And then the second question was on the overbuild and the impact that has on dark fiber. Is that right?

Philip Cusick

Correct. Thank you.

Jeff Storey

It has great impact on dark fiber. We are quietly a very large dark fiber sales company. We don't emphasize it that much externally. But we love it. We have great customers. This ultra-low loss fiber is important to our dark fiber customers and some of our dark fiber customers, not all of them, but hyper scalars. I mentioned, large enterprises that have huge bandwidth requirements. And then again, some of our dark fiber customers that are trying to serve their own needs internally. And so we think it'll be, we think it's a real opportunity for us.

Operator

Our next question is from the line of Brett Feldman with Goldman Sachs.

Brett Feldman

Thanks. And just to follow up on something you were discussing during your prepared remarks, Jeff, you’ve talked about low calorie revenues and how you've been waiting the company off of products and services that weren't helpful to the bottom line for a while now. I still think your current period, top line results are being compared against prior periods where maybe there was more of that in the mix. So I guess I'm just trying to understand, do you think you've hit a lot of the significant opportunities to maybe get the mix from a profitability standpoint where you want to be, so that maybe will have better visibility into sort of the true organic trajectory of the business? Or do you still have more of this you want to do?

And then just overall, I'd be interested in hearing your thoughts on the enterprise and iGAM demand environment. I feel like we've gotten mixed messages from some of your large peers about what the market environment is like, and I'm curious the extent to which the demand backdrop is influencing your view on where the second half of the year is going to shape out.

Jeff Storey

Sure. I'll answer the low calorie and then let Neel add any specifics he wants to do. I think it's getting behind us. There's not any super major low calorie revenue that we're targeting today. In the consumer business, we said we're going to de-emphasize the Prism linear TV. We’ve deemphasized contracts and gotten out of contracts that we thought were underwater, we stopped selling CPE. A lot of that is still in the year over year comparisons, Brett. So that makes it kind of difficult, but if you start looking at the sequential comparisons, it'll be in there less and less. So I think that that going forward, we’ll stop talking about that, even though there's going to be some here and there that affect us.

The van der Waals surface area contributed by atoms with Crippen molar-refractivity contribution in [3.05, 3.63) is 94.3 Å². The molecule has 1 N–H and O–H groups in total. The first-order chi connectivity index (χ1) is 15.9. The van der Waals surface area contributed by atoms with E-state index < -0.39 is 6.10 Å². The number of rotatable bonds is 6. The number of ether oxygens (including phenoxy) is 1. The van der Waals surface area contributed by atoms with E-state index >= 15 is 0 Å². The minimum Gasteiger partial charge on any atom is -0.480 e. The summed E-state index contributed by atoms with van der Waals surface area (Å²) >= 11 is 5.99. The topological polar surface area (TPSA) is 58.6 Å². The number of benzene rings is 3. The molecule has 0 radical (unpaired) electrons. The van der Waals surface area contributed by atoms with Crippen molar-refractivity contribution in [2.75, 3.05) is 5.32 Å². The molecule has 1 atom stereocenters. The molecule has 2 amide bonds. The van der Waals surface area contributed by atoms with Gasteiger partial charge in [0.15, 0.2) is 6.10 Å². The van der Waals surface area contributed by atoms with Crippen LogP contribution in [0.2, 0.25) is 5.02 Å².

The other thing that we're trying to do though is with some of this low calorie revenue, we're trying to increase the profitability by moving things off net to on net. And then we will do rate hikes. And if we can -- if we can't make it profitable, then with rate hikes, and the customer may leave us. But those are small things around the edges. I think it's starting to fall out of the year over year comparisons, but it's going to be faster falling out of the sequential comparisons.

Neel Dev

Yeah, just to add a couple of, it really is around the edges, Brett. I think if you look in the other -- in the product breakdown for other for example, in consumer, that's where a lot of the Prism revenue is. So sequentially, it was down 6 million, 7 million. So that will continue. If you look at our IT and managed services products, that's where we have some of the legacy hosting, if you will, and some of that will continue to attract. So it really is around the edges. And that was part of the reason why we talked about in our enterprise and IGAM growth, we said second half will be higher than first half, because first half is relatively clean compared to last year where we were working through a lot of that.

Jeff Storey

And with respect to IGAM enterprise, the demand environment that we see, look, we love this business. We think there's great demand out there for the types of products and services that we sell, and that the demand is growing for those types of products and services. Now, some, there are some products that are going to decline as customers transition to that and transition to the newer products and services. And we think that's a good opportunity to go out and take share from other people and help those customers make that transition. So we think market is good for us. We think we have great assets and great network capabilities. We want to continue to expand that and augment it, adding 4500 buildings in the first Quarter gets us two more customers, adding 5000 buildings in the second quarter gets us to more customers, gives us a better footprint to deliver those services on.

We know when we sell on net, we do a better job for the customer, we make more money. It's all around a good thing. And so, we look at the market, and I've said this for a long time, it's whether -- whether it's the market or the economy, we look at it and say it's up to us to execute. If CenturyLink executes in the way that we can with the network assets that we have, with the capabilities and the products and services and the managed services and all of those things, if we invest appropriately for growth continuing to augment our capabilities, we win. And so I don't really have any great comments on the market other than it's good for our products and services.

Operator

Our next question is from the line of Frank Louthan with Raymond James, please go ahead.

Frank Louthan